Imagine that you’re overlooking a river in Patagonia; Mount Fitz Roy is looming high in the distance – The shrubbery sparse. I attempted to fill the frame with the shrubs at my feet by getting low, and fairly wide at 32mm, but the mountains became so small and underwhelming. Zooming in to 42mm and panning up slightly I was able to maintain the horizon line and a similar amount of sky in the closer image, but the mountains appear larger and more true to life.
This image is one of the more straight forward and simple examples. The relatively flat and simple horizon and elements along it provide a good alignment point and texture that acts as camouflage for our ‘blend or transition zone” (where the two images join).
The idea is that you’re looking for a place between the images that makes sense to align and therefor blend later. When I am setting up the composition I am considering almost everything within the scene in terms of my wider focal length, “how can I fit it all in WITHOUT having to blend?”.
This will help you establish a composition that, in case the focal length shift doesn’t work out, you will still have a usable image (this means bracketing if needed as well). The other benefit to this approach is that it will establish a logical horizon line. Of which you can match when you zoom in to a tighter focal length. I usually try and establish a relationship with the horizon in my wider image to a button near my cameras LCD screen for reference in case I am shooting downward and need to pan back up after zooming. This is very frequently the case, and you will almost always need to reposition your horizon unless you composed with a completely level camera.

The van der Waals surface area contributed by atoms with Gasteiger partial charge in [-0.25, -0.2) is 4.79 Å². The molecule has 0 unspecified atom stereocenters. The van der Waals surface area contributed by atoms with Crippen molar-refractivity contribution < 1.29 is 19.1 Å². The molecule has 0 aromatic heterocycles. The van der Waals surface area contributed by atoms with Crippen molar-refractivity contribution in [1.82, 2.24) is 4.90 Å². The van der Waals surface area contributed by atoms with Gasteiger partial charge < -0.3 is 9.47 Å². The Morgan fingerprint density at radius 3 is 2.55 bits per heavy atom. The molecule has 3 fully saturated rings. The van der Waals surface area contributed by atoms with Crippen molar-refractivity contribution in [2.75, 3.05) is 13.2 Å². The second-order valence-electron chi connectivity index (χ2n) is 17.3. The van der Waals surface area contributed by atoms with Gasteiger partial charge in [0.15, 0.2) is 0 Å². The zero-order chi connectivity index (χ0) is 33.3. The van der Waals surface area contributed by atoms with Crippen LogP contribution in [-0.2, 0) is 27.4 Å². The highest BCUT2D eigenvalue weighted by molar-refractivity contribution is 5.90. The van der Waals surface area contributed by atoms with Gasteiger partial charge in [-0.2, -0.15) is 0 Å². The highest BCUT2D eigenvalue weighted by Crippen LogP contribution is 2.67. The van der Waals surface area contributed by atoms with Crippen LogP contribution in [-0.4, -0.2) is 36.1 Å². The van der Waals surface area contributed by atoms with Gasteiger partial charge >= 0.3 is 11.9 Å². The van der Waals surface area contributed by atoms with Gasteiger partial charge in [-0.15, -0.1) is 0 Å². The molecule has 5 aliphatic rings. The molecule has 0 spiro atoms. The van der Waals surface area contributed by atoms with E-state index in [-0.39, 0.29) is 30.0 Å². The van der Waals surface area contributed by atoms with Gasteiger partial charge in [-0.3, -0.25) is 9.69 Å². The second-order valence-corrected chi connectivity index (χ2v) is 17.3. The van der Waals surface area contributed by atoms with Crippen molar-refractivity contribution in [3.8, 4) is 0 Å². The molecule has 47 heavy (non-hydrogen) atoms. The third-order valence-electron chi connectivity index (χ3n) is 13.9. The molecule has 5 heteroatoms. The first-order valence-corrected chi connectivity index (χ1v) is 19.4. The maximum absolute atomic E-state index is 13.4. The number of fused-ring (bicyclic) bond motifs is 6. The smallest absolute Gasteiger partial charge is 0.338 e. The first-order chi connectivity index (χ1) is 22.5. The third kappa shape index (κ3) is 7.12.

If this technique is something you’ve been wanting to learn and all of the writing and videos just aren’t making sense? Then consider joining myself and good friend Jesse Moran on a 5 day adventure packed workshop through Death Valley, the Eastern Sierra foothills and tucked away landscapes. To learn more information or to sign-up, click the button below!
Also, until January 20th save $200.00 on THIS workshop and the “Rugged Oregon Coast and Redwoods” Workshop! Mention code ADVENTURE2020 at checkout!
More Examples of Focal length Blends
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Interview With Iceland Photo Tours By Serena Dzenis - December 2019
Photographer of the Month: Joshua Snow Interview with American photographer Joshua Snow By Christian Hoiberg
Matt Payne Photography Blog: Interview With Joshua Snow On F-Stop Collaborate And Listen - April 14, 2017
Interview with Landscape Photographer Joshua Snow By Loaded Landscapes - Mar 30, 2018
Landscape Photographer Reveals Secret to Success with Joshua Snow By FStoppers
Interview With Joshua Snow by Photography Talk
Podcast interview With Joshua Snow By The Photog Adventures - September, 2017
"Beyond the typical Photo" with Joshua Snow - Interview by David Johnston and the Landscape Photography Show